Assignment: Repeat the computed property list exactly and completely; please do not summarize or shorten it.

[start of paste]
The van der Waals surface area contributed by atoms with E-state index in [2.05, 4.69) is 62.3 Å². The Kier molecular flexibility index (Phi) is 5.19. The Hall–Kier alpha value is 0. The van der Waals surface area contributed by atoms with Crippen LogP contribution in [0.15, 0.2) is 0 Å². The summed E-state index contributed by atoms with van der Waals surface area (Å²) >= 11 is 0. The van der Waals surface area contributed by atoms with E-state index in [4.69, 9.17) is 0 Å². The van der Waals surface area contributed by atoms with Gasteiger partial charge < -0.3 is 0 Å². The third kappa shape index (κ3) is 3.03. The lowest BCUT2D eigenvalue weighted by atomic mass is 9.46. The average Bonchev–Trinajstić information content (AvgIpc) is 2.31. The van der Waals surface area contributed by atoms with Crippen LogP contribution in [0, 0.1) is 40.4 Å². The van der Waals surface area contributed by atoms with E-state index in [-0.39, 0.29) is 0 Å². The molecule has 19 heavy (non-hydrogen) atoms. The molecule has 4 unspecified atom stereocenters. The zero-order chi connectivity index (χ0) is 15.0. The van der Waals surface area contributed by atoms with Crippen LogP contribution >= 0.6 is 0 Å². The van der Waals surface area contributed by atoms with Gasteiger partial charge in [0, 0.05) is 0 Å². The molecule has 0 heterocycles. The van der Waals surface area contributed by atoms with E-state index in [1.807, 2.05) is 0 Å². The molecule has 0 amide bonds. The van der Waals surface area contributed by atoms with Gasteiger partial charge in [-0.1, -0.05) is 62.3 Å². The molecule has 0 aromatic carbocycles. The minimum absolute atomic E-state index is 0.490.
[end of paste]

The van der Waals surface area contributed by atoms with E-state index in [2.05, 4.69) is 62.3 Å². The Kier molecular flexibility index (Phi) is 5.19. The Hall–Kier alpha value is 0. The van der Waals surface area contributed by atoms with Crippen LogP contribution in [0.15, 0.2) is 0 Å². The summed E-state index contributed by atoms with van der Waals surface area (Å²) >= 11 is 0. The van der Waals surface area contributed by atoms with E-state index in [4.69, 9.17) is 0 Å². The van der Waals surface area contributed by atoms with Gasteiger partial charge < -0.3 is 0 Å². The third kappa shape index (κ3) is 3.03. The lowest BCUT2D eigenvalue weighted by atomic mass is 9.46. The average Bonchev–Trinajstić information content (AvgIpc) is 2.31. The van der Waals surface area contributed by atoms with Crippen LogP contribution in [0, 0.1) is 40.4 Å². The van der Waals surface area contributed by atoms with E-state index in [-0.39, 0.29) is 0 Å². The molecule has 19 heavy (non-hydrogen) atoms. The molecule has 4 unspecified atom stereocenters. The zero-order chi connectivity index (χ0) is 15.0. The van der Waals surface area contributed by atoms with Crippen LogP contribution >= 0.6 is 0 Å². The van der Waals surface area contributed by atoms with Gasteiger partial charge in [0, 0.05) is 0 Å². The molecule has 0 heterocycles. The van der Waals surface area contributed by atoms with E-state index in [1.807, 2.05) is 0 Å². The molecule has 0 amide bonds. The van der Waals surface area contributed by atoms with Gasteiger partial charge in [-0.1, -0.05) is 62.3 Å². The molecule has 0 aromatic carbocycles. The minimum absolute atomic E-state index is 0.490.